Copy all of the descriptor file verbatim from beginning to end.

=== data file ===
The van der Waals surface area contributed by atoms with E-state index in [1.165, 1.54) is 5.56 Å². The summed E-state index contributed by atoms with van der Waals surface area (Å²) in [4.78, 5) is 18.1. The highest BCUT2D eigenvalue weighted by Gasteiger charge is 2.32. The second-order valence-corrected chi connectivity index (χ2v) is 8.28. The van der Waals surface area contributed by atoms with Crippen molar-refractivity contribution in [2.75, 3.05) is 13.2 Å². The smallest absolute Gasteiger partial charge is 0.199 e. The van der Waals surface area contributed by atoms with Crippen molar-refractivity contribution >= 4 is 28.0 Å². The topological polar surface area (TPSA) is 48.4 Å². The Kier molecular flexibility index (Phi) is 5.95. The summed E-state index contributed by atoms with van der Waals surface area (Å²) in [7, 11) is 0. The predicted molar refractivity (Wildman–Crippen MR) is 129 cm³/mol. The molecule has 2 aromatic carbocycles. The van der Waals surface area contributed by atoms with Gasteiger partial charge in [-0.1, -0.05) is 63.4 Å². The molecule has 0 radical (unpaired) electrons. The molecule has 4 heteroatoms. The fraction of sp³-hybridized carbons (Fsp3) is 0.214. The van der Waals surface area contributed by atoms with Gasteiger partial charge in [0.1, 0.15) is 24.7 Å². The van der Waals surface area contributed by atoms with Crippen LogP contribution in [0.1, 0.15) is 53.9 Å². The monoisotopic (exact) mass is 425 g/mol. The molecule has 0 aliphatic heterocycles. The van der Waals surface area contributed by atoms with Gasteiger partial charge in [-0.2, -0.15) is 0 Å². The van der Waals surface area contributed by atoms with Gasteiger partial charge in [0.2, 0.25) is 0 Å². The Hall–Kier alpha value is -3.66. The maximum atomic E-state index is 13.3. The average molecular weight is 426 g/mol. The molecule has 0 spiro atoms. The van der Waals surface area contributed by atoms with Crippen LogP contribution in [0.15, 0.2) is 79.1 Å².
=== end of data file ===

The van der Waals surface area contributed by atoms with E-state index in [1.165, 1.54) is 5.56 Å². The summed E-state index contributed by atoms with van der Waals surface area (Å²) in [4.78, 5) is 18.1. The highest BCUT2D eigenvalue weighted by Gasteiger charge is 2.32. The second-order valence-corrected chi connectivity index (χ2v) is 8.28. The van der Waals surface area contributed by atoms with Crippen molar-refractivity contribution in [2.75, 3.05) is 13.2 Å². The smallest absolute Gasteiger partial charge is 0.199 e. The van der Waals surface area contributed by atoms with Crippen molar-refractivity contribution >= 4 is 28.0 Å². The topological polar surface area (TPSA) is 48.4 Å². The Kier molecular flexibility index (Phi) is 5.95. The summed E-state index contributed by atoms with van der Waals surface area (Å²) in [7, 11) is 0. The predicted molar refractivity (Wildman–Crippen MR) is 129 cm³/mol. The molecule has 2 aromatic carbocycles. The van der Waals surface area contributed by atoms with Gasteiger partial charge in [-0.1, -0.05) is 63.4 Å². The molecule has 0 radical (unpaired) electrons. The molecule has 4 heteroatoms. The fraction of sp³-hybridized carbons (Fsp3) is 0.214. The van der Waals surface area contributed by atoms with Gasteiger partial charge in [0.1, 0.15) is 24.7 Å². The van der Waals surface area contributed by atoms with Crippen LogP contribution in [0.1, 0.15) is 53.9 Å². The monoisotopic (exact) mass is 425 g/mol. The molecule has 0 aliphatic heterocycles. The van der Waals surface area contributed by atoms with Gasteiger partial charge in [-0.2, -0.15) is 0 Å². The van der Waals surface area contributed by atoms with Gasteiger partial charge in [0.2, 0.25) is 0 Å². The Hall–Kier alpha value is -3.66. The maximum atomic E-state index is 13.3. The average molecular weight is 426 g/mol. The molecule has 0 spiro atoms. The van der Waals surface area contributed by atoms with Crippen LogP contribution in [0.15, 0.2) is 79.1 Å².